In the case of our “ghazal” concert, this meant a local vocal style the likes of Shafqat Amaanat Ali with a regular rhythmic/harmonic grid. The guitar and keyboard players employed jazzy idioms built from tertian chords. The djembe player played with only two different hand strokes (trained tabla players can make many different sounds on their instrument) and he played something like a fusion of a rock beat and some tabla-like fills. The first song was an arrangement in the above-mentioned style of a “ghazal,” but then after that the band mostly played Bollywood hits. They only played ghazal tunes when Farhan’s family members went up to the stage and specifically requested them. The band wasn’t familiar with some of these requests. In terms of overt behavior, Farhan’s parents seemed to be the only people present in the audience who had considerable knowledge of the ghazal genre.
As is probably clear, I am not a fan of Coke Studios, but we have to recognize that there are reasons why musicians such as the Nooran Sisters have entered into business with it and why the guys at Cafe Peeru’s seemed to be trying to get in on it. That is, there is a benefit, a usefulness, a value being created in the Coke Studios institutional space. Apparently Nestle also sees the value, because in Pakistan the Nescafe Basement is also operating (some people might understand the contradiction between multi-national Nescafe and Basement, which in the U.S. refers to a very small, local venue). This is an example of globalization. I thought frequently during my time in Lahore about globalization, because it seemed to be staring me in the face much of the time. “What is it, exactly?” I wondered. My tentative and not so sophisticated answer is that it is fundamentally power flowing among geographically distant points. Several years ago I learned of the debate among humanities scholars about whether globalization was primarily helpful or harmful. It seems to me that it depends on the directions of the flow of power. In the cases of specific performances at Coke Studios or Nestle Basement, are the local musicians getting to use as much as they are being used? I don’t know, but I am not optimistic, because even if the performers featured in such media are reaping a lot of benefits, the mode of production is ultimately capitalistic. I believe a power flow operating under capitalist principles, if not carefully managed, can engender an extreme power imbalance. In this particular case, very profitable music can be produced that only requires the participation of a small number of workers (many of whom might be making low or no wages). The final product consists of mass-produced, mass-media forms that are infinitely replicable. Such an arrangement has the potential to put large numbers of local musicians out of work and to standardize or flatten out the music being produced.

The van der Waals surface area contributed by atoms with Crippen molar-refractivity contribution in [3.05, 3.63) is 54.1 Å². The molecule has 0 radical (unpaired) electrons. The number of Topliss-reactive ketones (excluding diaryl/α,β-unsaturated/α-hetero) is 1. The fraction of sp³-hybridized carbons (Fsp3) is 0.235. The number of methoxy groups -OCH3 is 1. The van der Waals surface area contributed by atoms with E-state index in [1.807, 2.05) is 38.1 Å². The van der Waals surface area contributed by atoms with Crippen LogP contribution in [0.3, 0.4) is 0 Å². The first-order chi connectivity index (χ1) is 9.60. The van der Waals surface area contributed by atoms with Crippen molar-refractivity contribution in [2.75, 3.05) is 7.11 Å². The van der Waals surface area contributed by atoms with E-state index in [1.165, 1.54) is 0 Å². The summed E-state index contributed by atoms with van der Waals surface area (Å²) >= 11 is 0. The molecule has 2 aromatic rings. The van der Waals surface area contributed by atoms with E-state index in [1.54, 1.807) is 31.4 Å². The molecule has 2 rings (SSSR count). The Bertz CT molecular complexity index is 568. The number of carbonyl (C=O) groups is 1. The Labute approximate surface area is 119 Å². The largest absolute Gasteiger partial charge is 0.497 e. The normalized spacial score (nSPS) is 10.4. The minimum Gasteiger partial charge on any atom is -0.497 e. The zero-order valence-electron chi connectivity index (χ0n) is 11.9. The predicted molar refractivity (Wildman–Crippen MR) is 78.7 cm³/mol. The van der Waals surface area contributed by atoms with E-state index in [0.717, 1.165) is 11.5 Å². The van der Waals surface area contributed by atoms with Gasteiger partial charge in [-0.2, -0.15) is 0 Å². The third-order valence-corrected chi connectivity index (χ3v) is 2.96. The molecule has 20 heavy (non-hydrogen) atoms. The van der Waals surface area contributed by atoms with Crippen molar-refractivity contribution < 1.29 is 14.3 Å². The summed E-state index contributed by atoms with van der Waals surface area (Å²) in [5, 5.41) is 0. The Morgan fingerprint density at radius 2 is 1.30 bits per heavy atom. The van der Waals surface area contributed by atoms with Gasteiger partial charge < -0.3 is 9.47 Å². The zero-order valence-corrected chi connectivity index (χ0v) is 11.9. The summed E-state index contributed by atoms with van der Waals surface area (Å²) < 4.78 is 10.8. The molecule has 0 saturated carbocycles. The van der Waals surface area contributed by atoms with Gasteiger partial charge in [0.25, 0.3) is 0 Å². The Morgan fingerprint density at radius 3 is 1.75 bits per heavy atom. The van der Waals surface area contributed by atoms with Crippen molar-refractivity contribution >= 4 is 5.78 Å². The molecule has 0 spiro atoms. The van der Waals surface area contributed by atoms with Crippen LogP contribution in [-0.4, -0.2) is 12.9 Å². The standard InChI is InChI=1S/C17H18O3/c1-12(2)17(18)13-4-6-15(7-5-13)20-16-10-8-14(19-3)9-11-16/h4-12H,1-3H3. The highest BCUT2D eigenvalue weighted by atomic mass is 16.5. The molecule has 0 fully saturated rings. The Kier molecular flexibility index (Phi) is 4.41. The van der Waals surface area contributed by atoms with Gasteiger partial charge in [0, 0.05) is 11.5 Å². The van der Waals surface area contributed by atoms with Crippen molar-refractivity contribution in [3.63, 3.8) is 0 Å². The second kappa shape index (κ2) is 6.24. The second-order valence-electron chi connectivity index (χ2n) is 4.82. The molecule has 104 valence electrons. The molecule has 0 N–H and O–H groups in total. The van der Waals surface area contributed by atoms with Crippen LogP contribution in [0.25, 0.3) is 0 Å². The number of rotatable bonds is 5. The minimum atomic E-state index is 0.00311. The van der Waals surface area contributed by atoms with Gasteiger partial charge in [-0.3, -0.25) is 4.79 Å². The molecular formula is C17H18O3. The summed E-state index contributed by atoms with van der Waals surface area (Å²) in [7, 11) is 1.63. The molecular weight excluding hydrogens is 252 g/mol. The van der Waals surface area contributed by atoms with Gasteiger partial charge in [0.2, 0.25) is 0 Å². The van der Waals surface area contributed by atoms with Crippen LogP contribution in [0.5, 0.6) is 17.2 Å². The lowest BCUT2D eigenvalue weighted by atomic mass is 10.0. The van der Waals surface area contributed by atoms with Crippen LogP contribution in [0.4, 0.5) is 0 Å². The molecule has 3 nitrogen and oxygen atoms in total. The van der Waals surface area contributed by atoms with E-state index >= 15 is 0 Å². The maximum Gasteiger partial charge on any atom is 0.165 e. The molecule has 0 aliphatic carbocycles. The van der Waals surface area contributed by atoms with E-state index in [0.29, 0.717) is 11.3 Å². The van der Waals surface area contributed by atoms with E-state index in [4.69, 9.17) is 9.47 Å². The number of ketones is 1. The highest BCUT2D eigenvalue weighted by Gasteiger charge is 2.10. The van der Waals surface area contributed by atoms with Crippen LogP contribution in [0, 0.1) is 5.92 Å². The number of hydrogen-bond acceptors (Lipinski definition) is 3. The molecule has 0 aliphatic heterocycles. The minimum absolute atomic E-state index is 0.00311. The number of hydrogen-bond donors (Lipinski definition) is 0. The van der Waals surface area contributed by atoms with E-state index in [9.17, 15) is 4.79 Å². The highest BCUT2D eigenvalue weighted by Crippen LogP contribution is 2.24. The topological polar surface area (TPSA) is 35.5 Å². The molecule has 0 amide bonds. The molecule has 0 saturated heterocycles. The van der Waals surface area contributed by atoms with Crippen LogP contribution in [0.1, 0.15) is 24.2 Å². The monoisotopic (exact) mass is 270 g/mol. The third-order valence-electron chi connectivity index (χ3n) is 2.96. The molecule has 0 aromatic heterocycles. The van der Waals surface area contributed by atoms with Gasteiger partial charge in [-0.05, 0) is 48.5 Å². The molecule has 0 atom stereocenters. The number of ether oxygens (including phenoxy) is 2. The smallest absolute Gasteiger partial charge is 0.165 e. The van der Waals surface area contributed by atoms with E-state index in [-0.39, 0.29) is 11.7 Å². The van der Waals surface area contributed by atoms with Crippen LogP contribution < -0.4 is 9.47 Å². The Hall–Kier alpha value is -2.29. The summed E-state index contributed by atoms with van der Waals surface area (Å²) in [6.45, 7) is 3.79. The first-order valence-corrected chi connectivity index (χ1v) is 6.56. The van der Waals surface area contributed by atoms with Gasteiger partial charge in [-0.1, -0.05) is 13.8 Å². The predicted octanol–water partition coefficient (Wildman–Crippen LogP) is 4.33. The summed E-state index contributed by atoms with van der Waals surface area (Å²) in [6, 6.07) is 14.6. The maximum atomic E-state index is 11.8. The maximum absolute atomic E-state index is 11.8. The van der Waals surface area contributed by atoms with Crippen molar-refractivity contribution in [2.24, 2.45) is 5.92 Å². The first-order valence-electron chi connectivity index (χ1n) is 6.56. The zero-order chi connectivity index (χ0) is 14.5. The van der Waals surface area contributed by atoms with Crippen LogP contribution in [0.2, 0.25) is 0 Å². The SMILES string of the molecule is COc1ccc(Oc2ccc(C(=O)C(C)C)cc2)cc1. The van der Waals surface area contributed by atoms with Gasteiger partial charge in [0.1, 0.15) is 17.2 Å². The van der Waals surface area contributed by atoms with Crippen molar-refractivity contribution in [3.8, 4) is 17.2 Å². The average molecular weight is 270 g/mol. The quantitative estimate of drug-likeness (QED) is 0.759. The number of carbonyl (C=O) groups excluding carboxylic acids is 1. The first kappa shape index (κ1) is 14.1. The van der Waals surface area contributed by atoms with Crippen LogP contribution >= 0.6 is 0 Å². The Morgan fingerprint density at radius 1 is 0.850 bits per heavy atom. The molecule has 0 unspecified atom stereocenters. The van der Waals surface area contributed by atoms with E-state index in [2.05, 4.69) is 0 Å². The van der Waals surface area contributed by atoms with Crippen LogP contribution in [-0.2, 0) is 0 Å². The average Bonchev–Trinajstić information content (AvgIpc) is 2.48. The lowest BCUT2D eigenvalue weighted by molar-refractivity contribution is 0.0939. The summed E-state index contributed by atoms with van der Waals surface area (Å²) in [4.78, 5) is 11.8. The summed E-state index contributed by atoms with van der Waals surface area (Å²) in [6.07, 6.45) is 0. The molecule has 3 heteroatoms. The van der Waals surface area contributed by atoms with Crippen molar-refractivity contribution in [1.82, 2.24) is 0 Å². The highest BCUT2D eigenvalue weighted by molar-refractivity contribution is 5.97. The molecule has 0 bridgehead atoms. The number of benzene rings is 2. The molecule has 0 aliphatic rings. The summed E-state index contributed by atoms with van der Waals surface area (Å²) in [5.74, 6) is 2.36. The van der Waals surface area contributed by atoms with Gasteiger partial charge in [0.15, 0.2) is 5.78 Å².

Back to our band at Cafe Peeru’s. The vocalist and guitarist had attained a certain level of musicianship; what I mean is that they had enough technical ability and performing experience that they were attuned to each other, and it was pleasing to watch and listen to them relating to each other through the music. The keyboard player often sounded like he wasn’t fitting stylistically with the others. The djembe player had trouble relating to the vocalist, who was leading the ensemble. It seemed that he often just wasn’t listening, so that when the vocalist tried to soften the group’s sound he didn’t follow, and so the vocalist had to directly gesture to him to play with less energy. As some people might know, in the traditional musical culture of this region, musicians learn by observing and playing with older master musicians for several years. The result is that the disciples attain a deep familiarity with the performance practice, and so when you watch them perform together they are communicating with extreme sophistication in mostly non-verbal ways. This “ensemble problem,” as some musicians call it, was compounded that night in Lahore when a man in the audience who appeared to be the owner of Cafe Peeru’s started to also play on his djembe. The two percussionists were continually clashing. I think the owner wanted the younger djembe player on the stage to follow him as he played a more complex part, but this certainly wasn’t easy to do given that the older musician was not even visible to the other one, being concealed behind a table to the musicians’ right side.